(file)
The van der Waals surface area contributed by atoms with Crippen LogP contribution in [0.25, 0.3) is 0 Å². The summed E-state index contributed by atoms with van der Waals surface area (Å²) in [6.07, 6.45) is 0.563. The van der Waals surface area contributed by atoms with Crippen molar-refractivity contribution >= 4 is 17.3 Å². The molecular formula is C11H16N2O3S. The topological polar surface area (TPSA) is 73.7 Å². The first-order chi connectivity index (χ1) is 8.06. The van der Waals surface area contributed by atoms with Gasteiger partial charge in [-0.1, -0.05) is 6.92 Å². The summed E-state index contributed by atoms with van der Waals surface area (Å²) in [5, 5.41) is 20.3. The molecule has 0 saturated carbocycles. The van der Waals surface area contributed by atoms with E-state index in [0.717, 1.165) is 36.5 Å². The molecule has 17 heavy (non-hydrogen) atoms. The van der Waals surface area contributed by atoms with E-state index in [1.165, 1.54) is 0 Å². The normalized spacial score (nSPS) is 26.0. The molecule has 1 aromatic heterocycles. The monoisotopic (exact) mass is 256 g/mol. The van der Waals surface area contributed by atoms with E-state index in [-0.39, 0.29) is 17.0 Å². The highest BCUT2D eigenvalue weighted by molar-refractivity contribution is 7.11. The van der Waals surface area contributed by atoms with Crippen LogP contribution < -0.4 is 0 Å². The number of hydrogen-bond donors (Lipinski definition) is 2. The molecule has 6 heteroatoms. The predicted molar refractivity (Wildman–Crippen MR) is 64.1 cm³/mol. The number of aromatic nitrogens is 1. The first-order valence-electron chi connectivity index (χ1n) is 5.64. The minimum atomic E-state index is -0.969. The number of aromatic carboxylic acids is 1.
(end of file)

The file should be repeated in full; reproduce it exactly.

The van der Waals surface area contributed by atoms with Crippen LogP contribution in [0.25, 0.3) is 0 Å². The summed E-state index contributed by atoms with van der Waals surface area (Å²) in [6.07, 6.45) is 0.563. The van der Waals surface area contributed by atoms with Crippen molar-refractivity contribution >= 4 is 17.3 Å². The molecular formula is C11H16N2O3S. The topological polar surface area (TPSA) is 73.7 Å². The first-order chi connectivity index (χ1) is 8.06. The van der Waals surface area contributed by atoms with Gasteiger partial charge in [-0.1, -0.05) is 6.92 Å². The summed E-state index contributed by atoms with van der Waals surface area (Å²) in [5, 5.41) is 20.3. The molecule has 0 saturated carbocycles. The van der Waals surface area contributed by atoms with E-state index in [0.717, 1.165) is 36.5 Å². The molecule has 17 heavy (non-hydrogen) atoms. The van der Waals surface area contributed by atoms with E-state index in [1.165, 1.54) is 0 Å². The normalized spacial score (nSPS) is 26.0. The molecule has 1 aromatic heterocycles. The monoisotopic (exact) mass is 256 g/mol. The van der Waals surface area contributed by atoms with E-state index in [-0.39, 0.29) is 17.0 Å². The highest BCUT2D eigenvalue weighted by molar-refractivity contribution is 7.11. The van der Waals surface area contributed by atoms with Crippen LogP contribution < -0.4 is 0 Å². The number of hydrogen-bond donors (Lipinski definition) is 2. The molecule has 6 heteroatoms. The predicted molar refractivity (Wildman–Crippen MR) is 64.1 cm³/mol. The number of aromatic nitrogens is 1. The first-order valence-electron chi connectivity index (χ1n) is 5.64. The minimum atomic E-state index is -0.969. The number of aromatic carboxylic acids is 1.